CNN’s Zakaria and the Austerity Myth
CNN’s Fareed Zakaria used to have some interesting things to say about democracy and economics. But in the Barack Obama era, he has become little more than a political hack, twisting facts and spinning news in the hope of benefiting his presidential patron. Case in point: on this morning’s episode of Global Public Square (GPS), Zakaria touted the Obama administration’s dismal economic stimulus in comparison to Europe’s “austerity”:
Obama has been pivoting at the very moment that events in the real world are providing him with the perfect campaign issue. We are four years into the financial crisis. In the United States, the government acted speedily and massively to stimulate the economy using monetary and fiscal measures.
In Europe, by contrast, governments quickly turned toward austerity programs, cutting spending across the board to reduce budget deficits. Well, the results are in: The U.S. economy is expected to grow 2 to 3 percent this year.
The euro zone is expected to contract, to shrink, by 0.3 percent this year. Spain and Britain have officially entered a double-dip recession, the first time major economies have done so in 40 years. IMF projections show that even Germany's average growth rate over the next five years will be only 40 percent of America's.
Zakaria’s advice to Obama is to present American voters with a choice between tepid economic growth through massive stimulus on the one hand, and double-dip recession through austerity on the other: “He should... frame this campaign as a choice between public investments on the one hand versus budget cuts on the other. He has substance behind his rhetoric.”
In other words, Zakaria says, Obama should offer Americans a choice between bad and worse. That is, perhaps, one way to spin disappointing first quarter GDP growth of only 2.2%--and to reframe economists’ expectations downward from roughly 3 percent to “2 to 3 percent.”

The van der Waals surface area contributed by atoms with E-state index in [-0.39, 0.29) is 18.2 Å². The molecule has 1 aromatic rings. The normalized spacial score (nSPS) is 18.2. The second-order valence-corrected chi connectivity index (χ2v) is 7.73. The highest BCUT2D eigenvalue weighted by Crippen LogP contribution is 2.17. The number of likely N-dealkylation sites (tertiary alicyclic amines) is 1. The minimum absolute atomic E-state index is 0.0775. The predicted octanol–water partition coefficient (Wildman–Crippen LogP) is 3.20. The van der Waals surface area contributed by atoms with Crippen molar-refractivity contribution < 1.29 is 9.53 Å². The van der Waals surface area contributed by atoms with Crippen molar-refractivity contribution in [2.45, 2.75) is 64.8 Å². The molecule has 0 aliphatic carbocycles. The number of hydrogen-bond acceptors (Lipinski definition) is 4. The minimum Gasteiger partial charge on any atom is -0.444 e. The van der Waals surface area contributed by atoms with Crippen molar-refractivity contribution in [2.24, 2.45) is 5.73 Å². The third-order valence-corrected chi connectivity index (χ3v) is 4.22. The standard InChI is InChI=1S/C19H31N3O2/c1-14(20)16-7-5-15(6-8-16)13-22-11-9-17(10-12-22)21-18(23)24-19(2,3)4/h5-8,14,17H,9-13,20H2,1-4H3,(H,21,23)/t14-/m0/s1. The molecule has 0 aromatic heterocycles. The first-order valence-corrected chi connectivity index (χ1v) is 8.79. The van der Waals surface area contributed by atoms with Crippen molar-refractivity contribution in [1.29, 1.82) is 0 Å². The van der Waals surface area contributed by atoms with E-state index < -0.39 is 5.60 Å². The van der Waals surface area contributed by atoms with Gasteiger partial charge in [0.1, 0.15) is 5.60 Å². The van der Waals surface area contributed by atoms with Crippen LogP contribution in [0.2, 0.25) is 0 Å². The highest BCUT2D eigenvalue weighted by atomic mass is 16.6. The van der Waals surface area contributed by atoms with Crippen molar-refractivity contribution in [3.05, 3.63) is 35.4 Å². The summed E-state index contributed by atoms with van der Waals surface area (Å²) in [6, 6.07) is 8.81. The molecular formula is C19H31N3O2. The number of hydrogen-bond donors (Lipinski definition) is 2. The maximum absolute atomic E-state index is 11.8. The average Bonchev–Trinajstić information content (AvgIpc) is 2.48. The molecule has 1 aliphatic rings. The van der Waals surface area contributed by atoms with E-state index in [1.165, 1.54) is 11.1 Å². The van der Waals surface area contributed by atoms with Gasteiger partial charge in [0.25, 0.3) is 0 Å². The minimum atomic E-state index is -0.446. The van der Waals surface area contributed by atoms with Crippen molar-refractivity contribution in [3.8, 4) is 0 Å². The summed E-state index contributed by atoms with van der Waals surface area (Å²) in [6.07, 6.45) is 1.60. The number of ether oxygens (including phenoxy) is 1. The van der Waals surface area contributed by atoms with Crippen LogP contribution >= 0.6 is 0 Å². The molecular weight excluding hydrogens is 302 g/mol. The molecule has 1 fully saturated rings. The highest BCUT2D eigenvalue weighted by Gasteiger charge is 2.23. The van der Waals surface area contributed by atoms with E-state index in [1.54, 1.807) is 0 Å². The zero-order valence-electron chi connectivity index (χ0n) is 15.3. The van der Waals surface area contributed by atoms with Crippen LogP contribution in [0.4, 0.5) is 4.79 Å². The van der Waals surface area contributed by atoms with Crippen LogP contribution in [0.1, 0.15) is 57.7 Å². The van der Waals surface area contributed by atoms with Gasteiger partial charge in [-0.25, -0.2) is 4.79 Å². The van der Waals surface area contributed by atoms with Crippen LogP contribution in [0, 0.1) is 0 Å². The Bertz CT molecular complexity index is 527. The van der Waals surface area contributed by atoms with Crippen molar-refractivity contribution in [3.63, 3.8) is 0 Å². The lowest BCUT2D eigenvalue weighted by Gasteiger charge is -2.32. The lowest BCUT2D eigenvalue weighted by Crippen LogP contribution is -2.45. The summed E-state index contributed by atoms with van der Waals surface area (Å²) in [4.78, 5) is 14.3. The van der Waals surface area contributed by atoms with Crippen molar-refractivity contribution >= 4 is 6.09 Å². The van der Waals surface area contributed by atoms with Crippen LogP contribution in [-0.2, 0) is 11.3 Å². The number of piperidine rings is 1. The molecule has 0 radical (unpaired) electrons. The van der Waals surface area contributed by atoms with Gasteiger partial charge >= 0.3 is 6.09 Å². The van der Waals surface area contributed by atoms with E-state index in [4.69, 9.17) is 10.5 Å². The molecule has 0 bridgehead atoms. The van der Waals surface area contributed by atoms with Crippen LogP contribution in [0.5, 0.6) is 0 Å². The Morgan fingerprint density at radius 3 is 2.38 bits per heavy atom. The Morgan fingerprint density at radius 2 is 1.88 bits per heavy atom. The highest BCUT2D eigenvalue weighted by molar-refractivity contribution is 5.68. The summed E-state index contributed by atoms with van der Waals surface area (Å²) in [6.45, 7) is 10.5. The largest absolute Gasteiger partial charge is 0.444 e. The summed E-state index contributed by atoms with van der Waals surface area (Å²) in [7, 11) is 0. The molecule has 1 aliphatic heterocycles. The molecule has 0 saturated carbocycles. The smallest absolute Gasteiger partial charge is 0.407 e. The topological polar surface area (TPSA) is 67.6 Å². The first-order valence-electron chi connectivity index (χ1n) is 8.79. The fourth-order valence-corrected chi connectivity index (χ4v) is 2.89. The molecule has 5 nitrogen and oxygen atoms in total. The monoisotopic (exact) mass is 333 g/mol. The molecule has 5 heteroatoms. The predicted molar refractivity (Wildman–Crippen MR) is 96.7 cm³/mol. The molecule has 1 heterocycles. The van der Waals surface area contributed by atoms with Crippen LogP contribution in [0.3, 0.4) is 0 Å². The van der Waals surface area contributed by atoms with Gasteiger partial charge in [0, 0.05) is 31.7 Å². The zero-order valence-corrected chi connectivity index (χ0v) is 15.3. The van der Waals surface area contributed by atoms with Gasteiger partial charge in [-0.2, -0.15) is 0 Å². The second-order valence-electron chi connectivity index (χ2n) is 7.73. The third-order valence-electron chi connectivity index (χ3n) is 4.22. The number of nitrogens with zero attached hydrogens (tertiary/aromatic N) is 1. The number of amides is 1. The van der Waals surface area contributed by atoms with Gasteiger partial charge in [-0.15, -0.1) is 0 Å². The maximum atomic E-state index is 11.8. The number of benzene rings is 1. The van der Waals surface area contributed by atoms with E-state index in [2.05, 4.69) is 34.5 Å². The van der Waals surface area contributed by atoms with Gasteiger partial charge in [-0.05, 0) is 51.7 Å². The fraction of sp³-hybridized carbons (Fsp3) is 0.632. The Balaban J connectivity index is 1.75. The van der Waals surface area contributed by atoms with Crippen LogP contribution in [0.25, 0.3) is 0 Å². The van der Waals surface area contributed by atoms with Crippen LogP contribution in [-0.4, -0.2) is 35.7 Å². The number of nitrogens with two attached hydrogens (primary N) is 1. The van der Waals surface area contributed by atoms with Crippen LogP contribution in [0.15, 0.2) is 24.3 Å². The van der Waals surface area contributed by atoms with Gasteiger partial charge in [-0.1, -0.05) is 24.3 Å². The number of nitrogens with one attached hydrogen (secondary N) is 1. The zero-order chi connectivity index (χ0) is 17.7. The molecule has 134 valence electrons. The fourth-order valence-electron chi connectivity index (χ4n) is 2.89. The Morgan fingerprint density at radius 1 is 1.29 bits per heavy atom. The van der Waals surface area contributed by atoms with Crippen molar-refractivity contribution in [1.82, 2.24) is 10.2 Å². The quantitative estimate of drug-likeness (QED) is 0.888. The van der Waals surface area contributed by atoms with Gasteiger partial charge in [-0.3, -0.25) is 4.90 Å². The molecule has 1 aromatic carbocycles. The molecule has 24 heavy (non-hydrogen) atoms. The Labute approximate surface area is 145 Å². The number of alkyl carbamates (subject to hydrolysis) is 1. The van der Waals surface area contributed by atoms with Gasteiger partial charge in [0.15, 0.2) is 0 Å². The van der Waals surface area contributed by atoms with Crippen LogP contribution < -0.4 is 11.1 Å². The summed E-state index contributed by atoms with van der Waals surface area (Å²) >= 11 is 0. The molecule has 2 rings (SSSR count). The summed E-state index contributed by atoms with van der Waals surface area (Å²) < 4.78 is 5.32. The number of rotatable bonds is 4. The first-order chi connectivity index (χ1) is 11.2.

However, it is also a flagrant distortion of the truth--both about the U.S. and about Europe.
American growth has been happening in spite of, not because of, the stimulus, which went to prop up inefficient government programs and payrolls--and reward cronies.
And the countries Zakaria cited as examples of failed “austerity” in Europe tended merely to slow the rate of growth in government spending, rather than cutting the size and cost of government.
As Dan Mitchell of the Cato Institute has pointed out, those few European nations that have actually slashed the size of their government significantly--the Baltic states of Lithuania, Latvia, and Estonia--have experienced economic recovery. Those who have practiced “faux austerity” have failed. And the rapid increase in government spending over the previous five years in those countries has much to do with how the economic crisis started in the first place.
Zakaria’s argument was entirely predictable--we had, in fact, anticipated it nearly a week ago at Breitbart News, predicting that it was only a matter of time before one of Obama’s many media mouthpieces tried to make the case for stimulus against austerity.
That is why we published Mitchell’s article on the Portuguese finance minister’s regrets about “stimulus” that merely pushed up government debt without growing the economy. The point is not that there is a one-size-fits-all solution; the composition of an austerity planp may matter more than its size. But experience has taught us that there is a guaranteed recipe for failure, and that is massive stimulus combined with bigger government.
What America needs is not just lower spending but less government, because the size and scope of government is limiting economic growth. The debate in the 2012 elections is not “stimulus” versus “austerity,” but insolvent economic stagnation versus solvent economic expansion--or, to put it more simply, more government versus more freedom.
Zakaria is right that an “austerity” policy that merely slashes budgets without reforming government is unlikely to work. But a “stimulus” policy that inflates deficits while holding back economic growth and adding to the debt burden of future generations is an even bigger loser.
This election does not have to be a choice between bad and worse--it really can be a choice between bad and better, if the voters--and the challenger--can see beyond the statist orthodoxy of Obama and his media minions.